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Review: Zeca, portrait of a vaqueiro (1971)

Directed by: George Sluizer | 19 minutes | documentary

Zeca is a 40-year-old “vaqueiro”, a cowboy in northeastern Brazil. He has seven children and lives on the estate on his boss, an erudite and rich man who takes good (enough) care of his employees – as far as we can judge – and who both gets and gives respect. Zeca himself is happy in his daily activities. He doesn’t know much other than his work as vaqueiro, but he wouldn’t want it any other way, the voice-over suggests.

The short documentary “Zeca” is one of the “preliminary studies”, as George Sluizer calls it, for the feature films he was to make in Brazil, such as “João and the Knife” and “The Stone Raft”. He wanted to find out how a vaqueiro lives, what he does and taste the atmosphere of his daily reality.

This works well in “Zeca”. Although just 20 minutes is not enough time for an in-depth portrait, as a viewer you still get a sincere and authentic insight into a different culture and a – to us – largely unknown ‘branch of sport’. This is not a John Wayne or Sergio Leone western, but just the, usually pretty unromantic, reality. We see how cows are floored, neutered, branded and skinned, up close and without anesthesia. Handsome guy who does not have to swallow or blink his eyes at least while watching these scenes.

But the voice-over does not judge, and the camera only records. We should not be naive or hypocritical, you could even conclude from the lack of comment – and so the lack of a value judgment is actually a value judgment – this is just what needs to be done to make this sector – where one million the one and a half million inhabitants in the region depend on – to keep it going.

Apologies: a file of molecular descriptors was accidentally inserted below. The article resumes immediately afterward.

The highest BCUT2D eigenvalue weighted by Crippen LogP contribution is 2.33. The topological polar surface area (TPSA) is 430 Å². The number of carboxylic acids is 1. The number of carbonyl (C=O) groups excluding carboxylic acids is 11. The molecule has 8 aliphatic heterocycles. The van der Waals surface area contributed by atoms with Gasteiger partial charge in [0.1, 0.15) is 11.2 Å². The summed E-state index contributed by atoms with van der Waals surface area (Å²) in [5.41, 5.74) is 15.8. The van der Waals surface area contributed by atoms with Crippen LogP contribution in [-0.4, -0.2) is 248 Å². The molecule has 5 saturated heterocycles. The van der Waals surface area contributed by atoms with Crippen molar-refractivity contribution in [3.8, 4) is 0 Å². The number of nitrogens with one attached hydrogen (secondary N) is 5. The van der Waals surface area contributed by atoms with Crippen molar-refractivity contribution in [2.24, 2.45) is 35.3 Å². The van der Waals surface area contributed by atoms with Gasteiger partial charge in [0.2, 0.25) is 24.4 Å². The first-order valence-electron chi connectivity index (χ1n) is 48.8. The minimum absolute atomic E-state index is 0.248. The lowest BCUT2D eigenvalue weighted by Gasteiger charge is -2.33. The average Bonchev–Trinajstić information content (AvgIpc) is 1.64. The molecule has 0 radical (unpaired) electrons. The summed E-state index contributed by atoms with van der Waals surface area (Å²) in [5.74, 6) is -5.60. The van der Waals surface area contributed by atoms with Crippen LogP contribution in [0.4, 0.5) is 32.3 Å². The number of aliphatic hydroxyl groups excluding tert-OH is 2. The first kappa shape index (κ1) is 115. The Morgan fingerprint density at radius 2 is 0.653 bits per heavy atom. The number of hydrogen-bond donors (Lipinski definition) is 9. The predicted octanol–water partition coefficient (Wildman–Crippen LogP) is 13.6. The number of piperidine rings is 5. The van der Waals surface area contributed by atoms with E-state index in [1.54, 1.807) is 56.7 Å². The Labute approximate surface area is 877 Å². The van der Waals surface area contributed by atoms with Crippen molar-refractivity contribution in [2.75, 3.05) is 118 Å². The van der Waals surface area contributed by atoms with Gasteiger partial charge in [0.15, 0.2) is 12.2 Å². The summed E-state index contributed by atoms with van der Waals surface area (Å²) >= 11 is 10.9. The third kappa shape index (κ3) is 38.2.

There is also no room for emotion or rebellion. Zeca’s world is one of a clear hierarchy, which everyone accepts – including in his family, where the women (including his daughters) eat in the kitchen, and the boys in the living / dining room (but only the older boys). table, the rest stands).

As the voice-over concludes: in the world of Zeca, everyone knows their own place; for Zeca this is the saddle of his horse. The latter also seems to be true, not only out of necessity. Zeca doesn’t seem to want anything else either. For example, taming young horses with his mates – on his owner’s estate (wherever he lives) – seems to give him more satisfaction than a trip to town.

Whether this is because Zeca does not really know what is going on outside his borders, does not want to know, or would genuinely want nothing else, is difficult to say, and somewhere this is also superfluous information (and probably also a sign of Western condescension). Zeca is in place and happy as vaqueiro. We don’t need to know more.

In any case, “Zeca” offers a brief, but certainly fascinating portrait of an interesting individual and a lifestyle unknown to us.

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